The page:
Crystal Smith, chief councillor of the Haisla Nation, says it took more than a decade of discussion before a majority of community members agreed to the project, looking forward to a future of economic self-determination rather than government reliance. While critics will point out that LNG is a fossil fuel that should be phased out sooner rather than later, Smith argues LNG is a bridge fuel to help reduce global emissions when exported to countries that would otherwise use coal. “We can add our Indigenous values and become part of the solution by displacing higher-polluting commodities,” she says. The Cedar LNG facility will itself also run on renewable energy from BC Hydro. Smith stresses that the decision to build Cedar LNG on Haisla land was not taken lightly. “We take care of our land, our territory, and we are always taking into account the environment. The key to our success is having the membership with us.” With majority support from members, council voted in favour of the project, as well as allowing the last 8.5 kilometres of the Coastal GasLink pipeline to traverse its territory to the coast.

Big gains for the community

Over the past few years, the Haisla Nation has leveraged revenues from impact-benefit agreements with LNG Canada and Coastal GasLink, which operate on their territory, to build a high-tech health facility able to accommodate teleconference medical appointments with remote patients. The Nation has been able to move members into a 23-unit housing complex on reserve, and it has purchased eight 10-unit apartment buildings off reserve, in Kitimat. There’s a $7-million youth facility that’s become a sort of living room. All these infrastructure undertakings form part of healing a community fragmented on several levels by colonialism. And once Cedar LNG is completed—the final investment decision will happen this quarter—it will bring long-term benefits to the region. Smith notes there’s an increase in dementia, for instance, but the region lacks specialized resources to care for these people. Thanks to Cedar LNG, the Haisla Nation is already helping make such a facility a reality with a $500,000 donation to the Kitimat Valley Housing Society this past March; ground-breaking for the 12-room Kitimat Dementia House Project is planned for 2025. “When Indigenous communities thrive, we can contribute to broader society,” Smith says.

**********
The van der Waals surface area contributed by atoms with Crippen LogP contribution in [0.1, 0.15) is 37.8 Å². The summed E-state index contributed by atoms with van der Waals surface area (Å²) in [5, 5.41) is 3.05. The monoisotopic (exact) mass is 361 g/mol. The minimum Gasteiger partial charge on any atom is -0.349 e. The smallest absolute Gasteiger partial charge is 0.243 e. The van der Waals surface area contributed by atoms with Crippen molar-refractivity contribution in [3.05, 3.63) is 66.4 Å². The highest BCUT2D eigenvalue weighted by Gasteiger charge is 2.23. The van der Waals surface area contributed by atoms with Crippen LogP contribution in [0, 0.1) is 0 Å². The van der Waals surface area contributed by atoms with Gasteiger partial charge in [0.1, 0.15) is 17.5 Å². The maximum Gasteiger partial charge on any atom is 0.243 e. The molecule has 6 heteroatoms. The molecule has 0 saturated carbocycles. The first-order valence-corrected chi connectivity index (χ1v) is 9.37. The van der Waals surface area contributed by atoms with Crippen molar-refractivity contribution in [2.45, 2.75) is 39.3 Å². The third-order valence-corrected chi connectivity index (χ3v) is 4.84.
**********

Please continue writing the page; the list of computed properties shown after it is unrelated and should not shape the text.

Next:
These are just the physical projects. The Haisla are also investing in saving their language and culture; out of 2,000 members, only 145 still speak Haisla. “We finally have the funds to create our first-ever culture and language department, with a full-time manager,” says Smith. But she sees the project overall as a conduit to independence—a legacy project. “The revenue generated from Cedar LNG will solidify and sustain our programs for many generations,” she says. “This is a new era: of relationship building and of rebuilding partnerships with other First Nations that existed prior to first contact. And I hope all corporations take into account whose territory they are on, and who benefits from them being there.”

Alfredo (Fred) Di Blasio, a member of the Huron-Wendat Turtle clan, is the CEO and founder of Longhouse Capital Partners. The Huron-Wendat community has 10 per cent ownership of LCP.ANDREJ IVANOV/THE GLOBE AND MAIL
Longhouse Capital Partners

(West Vancouver)

Project: $1-billion investment fund | Largest Indigenous asset manager in Canada

Lay of the land

Considering UNDRIP, FPIC and Call to Action No. 92, Canada has an obligation to involve Indigenous communities and businesses in resource and other economic development on their traditional lands. But without access to capital, their level of involvement is limited, and so the commitments made by Canada—and good-faith pledges by corporations—risk becoming platitudes. A report by the Assembly of First Nations and Indigenous Services Canada pegs the infrastructure gap for First Nations at $349 billion to reach parity with the rest of the country. (For the rest of Canada, estimates of the gap vary widely, from $150 billion to as high as $1 trillion.) Enter Longhouse Capital Partners, the Indigenous-led investment fund with a $1-billion target.

Correcting the imbalance